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The pace of change in IT is unlike any other discipline. Even dog years are long by comparison. It’s an environment that makes us so primed for what comes next that we often don’t pause to ask why. This is very much the case with cloud computing, where cloud is the sine qua non of any CIO’s strategy and leads to vague approaches such as ‘Cloud First’.

This phenomenon also applies to application architecture, where microservices and composability are all the rage. The underlying rationale makes sense: break complex applications into function-specific components and assemble the pieces you need. After all, this is what software engineers do; they create and implement libraries of functionality that can be assembled in almost limitless ways. The result is an integrated collection of components are more elegant than the monolithic applications they replace.

Technical elegance, though, isn’t always better. To illustrate why, we need to turn to probability – not the complex stuff like Bayesian decision theory or even Poisson distributions. I’m talking about availability, which in IT means the percentage of time a system is able to perform its function. A system that is 99.9% (‘three-nines’) available can perform its function all but 0.1% of the time. Pretty good, right? Of course the answer to that question is, it depends. Some applications are fine with three-nines. For others, four-nines, five-nines, and even higher are more appropriate. How you would feel, for instance, about getting on an airplane if there were a 1-in-1000 chance of “downtime”?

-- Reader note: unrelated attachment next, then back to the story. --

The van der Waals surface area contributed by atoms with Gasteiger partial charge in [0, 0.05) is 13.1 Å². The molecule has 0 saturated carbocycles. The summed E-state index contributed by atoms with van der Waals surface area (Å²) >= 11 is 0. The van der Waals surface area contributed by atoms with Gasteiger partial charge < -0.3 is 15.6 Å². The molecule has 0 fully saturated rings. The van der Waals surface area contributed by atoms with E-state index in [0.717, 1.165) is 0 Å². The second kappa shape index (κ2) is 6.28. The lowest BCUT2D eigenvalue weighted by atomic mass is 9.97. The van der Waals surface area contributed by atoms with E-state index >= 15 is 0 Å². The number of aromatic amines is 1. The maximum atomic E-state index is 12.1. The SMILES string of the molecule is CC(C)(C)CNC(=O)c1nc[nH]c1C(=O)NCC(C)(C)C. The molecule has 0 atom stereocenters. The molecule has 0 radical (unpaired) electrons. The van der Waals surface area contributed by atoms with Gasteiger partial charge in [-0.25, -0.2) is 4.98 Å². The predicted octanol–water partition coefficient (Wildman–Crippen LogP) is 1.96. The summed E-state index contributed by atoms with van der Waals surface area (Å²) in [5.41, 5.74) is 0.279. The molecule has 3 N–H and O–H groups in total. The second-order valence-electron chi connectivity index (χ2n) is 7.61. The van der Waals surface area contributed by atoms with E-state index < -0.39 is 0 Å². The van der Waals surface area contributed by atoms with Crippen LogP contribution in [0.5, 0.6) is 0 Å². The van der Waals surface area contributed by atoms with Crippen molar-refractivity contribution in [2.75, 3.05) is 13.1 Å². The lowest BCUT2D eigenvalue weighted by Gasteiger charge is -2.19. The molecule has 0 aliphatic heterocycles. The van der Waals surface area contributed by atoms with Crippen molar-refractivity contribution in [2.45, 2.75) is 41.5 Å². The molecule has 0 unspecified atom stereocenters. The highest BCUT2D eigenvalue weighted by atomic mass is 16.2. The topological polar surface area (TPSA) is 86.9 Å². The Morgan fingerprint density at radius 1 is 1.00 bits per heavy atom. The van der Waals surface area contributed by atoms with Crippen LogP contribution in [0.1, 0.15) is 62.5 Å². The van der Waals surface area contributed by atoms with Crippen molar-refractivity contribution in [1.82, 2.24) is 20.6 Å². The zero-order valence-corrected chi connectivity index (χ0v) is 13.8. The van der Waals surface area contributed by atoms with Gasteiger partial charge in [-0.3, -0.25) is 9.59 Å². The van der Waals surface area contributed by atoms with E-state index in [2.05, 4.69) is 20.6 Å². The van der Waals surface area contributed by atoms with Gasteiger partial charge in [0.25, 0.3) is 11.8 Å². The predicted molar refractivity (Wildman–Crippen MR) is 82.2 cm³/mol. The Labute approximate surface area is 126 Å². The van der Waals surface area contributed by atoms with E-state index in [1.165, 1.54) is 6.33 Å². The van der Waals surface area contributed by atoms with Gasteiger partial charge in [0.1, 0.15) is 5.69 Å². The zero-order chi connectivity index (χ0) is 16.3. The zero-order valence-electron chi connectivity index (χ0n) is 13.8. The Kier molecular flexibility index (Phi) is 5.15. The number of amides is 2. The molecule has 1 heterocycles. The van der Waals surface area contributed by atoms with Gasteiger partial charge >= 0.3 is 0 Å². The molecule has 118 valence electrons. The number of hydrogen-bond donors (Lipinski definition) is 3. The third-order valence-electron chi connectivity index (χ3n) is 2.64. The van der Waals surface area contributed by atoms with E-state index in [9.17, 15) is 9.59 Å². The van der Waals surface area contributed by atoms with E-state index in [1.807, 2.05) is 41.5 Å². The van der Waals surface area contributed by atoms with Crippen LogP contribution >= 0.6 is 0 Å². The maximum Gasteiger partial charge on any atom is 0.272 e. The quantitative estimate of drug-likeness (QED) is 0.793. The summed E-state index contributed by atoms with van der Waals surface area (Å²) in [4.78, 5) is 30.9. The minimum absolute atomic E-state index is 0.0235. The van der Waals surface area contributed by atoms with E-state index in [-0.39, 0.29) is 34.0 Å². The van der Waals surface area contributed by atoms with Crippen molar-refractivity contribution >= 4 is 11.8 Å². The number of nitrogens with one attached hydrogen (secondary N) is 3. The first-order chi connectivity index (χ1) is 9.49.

From Component to Systems Availability

The aggregate availability of a system is the product of the availabilities of each component. For example, the availability of a system with 3 interdependent components, each having 99.9% availability, is 99.9% x 99.9% x 99.9% = 99.7%. The following figure illustrates the availability of a system with multiple components, each with identical availability. The number of system components is show on the x-axis, and the aggregate system availability is shown on the y-axis (plotted on a logarithmic scale). The maximum potential monthly downtime for a given availability level is included on the second y-axis.

Uc = component unavailability

Us = system unavailability

Nc = number of components

Uc = 1 – Ac [example: Uc = 1 – 99.9% = 0.1%] Us = 1 – nc · Uc [example: 1 – 10 · 0.1% = 99.0%]

The availability of a system with ten components, each having three-nines availability, is reduced to two-nines, increasing potential system downtime from 44 minutes per month to 7 hours 18 minutes per month.

Implications for product managers, solutions architects, and CTOs

The point of this article is not to condemn composable applications; it’s to encourage thoughtful, intentional design. Just because everyone seems to be doing something doesn’t mean you must. In the case of application and service architecture, this means viewing the system holistically. In support, I offer the following:

Occam’s razor: entities should not be multiplied unnecessarily

Albert Einstein: Everything should be made as simple as possible, but no simpler

KISS principle: Keep It Simple …

Key Takeaways

Design for component failure and to minimize its impact.

Make components decoupled and asynchronous whenever possible so that loss of one component does not cascade to others.

Make critical components redundant and automatically scalable.

Avoid stateful components whenever possible.

Understand service interdependencies and failure modes.

Eliminate unnecessary complexity (KISS).